Cope Park: This park has a frisbee golf course, a tennis court, pavilion, awesome waterfalls that go on and on, a spillway and rough trails. Then we discovered the placer by accident. This park is on Gold Creek, which was one of the first creeks to have gold discovered along it in the 1800's. The original placer, or trough that water would run through, was still there, and they built a walkway on it, so it is now a popular hiking trail. We took that, and came out in town somewhere, so ended up getting a walking tour of the back streets of Juneau as we made our way back to our car and the park. We would NOT want to live in Juneau in the winter: the streets are narrow, winding and very hilly, and they get a lot of snow!

Big, very cool playground: That's not the official name of it, but it is by Twin Lakes and the hospital as you head out of Juneau proper and towards the airport and ferry dock. It is like the Imagination Station in Kalkaska--one of those big wooden playgrounds that kids get lost in. This one was made almost entirely out of the plastic boards (like Trex) so it will last forever. It was very well designed, with a separate small kid section, some big slides, shelters for the parents to sit in, a picnic area, and even a lake with a small beach right next to it. Our kids begged for an hour there, and it was not close to enough. They talked of it in terms of their "dream playground". Maybe they'd just had enough of grown-up hikes and were desperate for kiddie time!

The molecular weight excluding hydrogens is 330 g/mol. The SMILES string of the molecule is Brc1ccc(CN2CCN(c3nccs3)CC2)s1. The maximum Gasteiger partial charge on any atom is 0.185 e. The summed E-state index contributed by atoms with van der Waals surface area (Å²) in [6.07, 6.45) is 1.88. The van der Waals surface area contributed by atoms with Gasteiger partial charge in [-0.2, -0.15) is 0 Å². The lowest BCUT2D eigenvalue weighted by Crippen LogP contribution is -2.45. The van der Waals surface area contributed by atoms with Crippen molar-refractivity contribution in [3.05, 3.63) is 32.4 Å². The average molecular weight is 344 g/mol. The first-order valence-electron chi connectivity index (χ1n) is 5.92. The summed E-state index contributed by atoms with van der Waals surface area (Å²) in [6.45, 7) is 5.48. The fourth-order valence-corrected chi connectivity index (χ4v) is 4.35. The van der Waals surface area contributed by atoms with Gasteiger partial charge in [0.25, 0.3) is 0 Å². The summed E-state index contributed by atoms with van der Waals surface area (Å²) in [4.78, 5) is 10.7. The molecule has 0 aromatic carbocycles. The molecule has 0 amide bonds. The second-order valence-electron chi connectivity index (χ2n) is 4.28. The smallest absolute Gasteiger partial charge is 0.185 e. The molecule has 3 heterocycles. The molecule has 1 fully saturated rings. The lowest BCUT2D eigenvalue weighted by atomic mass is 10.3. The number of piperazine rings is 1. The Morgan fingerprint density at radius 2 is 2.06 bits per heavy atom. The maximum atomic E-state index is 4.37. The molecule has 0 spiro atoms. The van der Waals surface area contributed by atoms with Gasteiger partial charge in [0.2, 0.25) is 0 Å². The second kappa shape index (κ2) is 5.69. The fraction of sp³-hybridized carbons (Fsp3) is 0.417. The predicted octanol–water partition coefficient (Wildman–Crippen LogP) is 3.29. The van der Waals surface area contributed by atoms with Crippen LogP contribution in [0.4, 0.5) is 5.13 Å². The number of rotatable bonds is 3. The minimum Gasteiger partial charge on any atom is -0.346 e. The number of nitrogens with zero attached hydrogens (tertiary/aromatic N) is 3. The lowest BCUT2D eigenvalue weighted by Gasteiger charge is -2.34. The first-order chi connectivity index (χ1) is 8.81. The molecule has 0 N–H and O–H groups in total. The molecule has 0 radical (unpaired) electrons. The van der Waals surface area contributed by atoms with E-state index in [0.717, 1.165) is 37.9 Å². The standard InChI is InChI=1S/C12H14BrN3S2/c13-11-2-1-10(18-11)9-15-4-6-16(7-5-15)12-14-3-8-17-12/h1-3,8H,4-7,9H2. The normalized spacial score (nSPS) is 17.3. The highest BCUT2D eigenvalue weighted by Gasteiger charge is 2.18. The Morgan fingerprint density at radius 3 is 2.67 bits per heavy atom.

To sum up Juneau: It is a nice place. We like it. The biggest downfall is just that you can't drive beyond the 91 miles of roads. I wouldn't want to stay in a hotel downtown again since we had to park 5 blocks away in the city lot. Next time I would look for a cabin or house rental (there were some reasonably priced ones that we found out about later). Next time we visit we'll be out on the trails hiking rather than exploring the city. But we will most definitely go back to the Mongolian restaurant on the corner of Seward and Second Streets: it was an awesome, choose your food and spices and they grill it as you watch place. And next time we'll hope Olivia's Mexican restaurant on Seward Street is open (it was closed for the 4th) since it came highly recommended by a local we talked to.

No comments: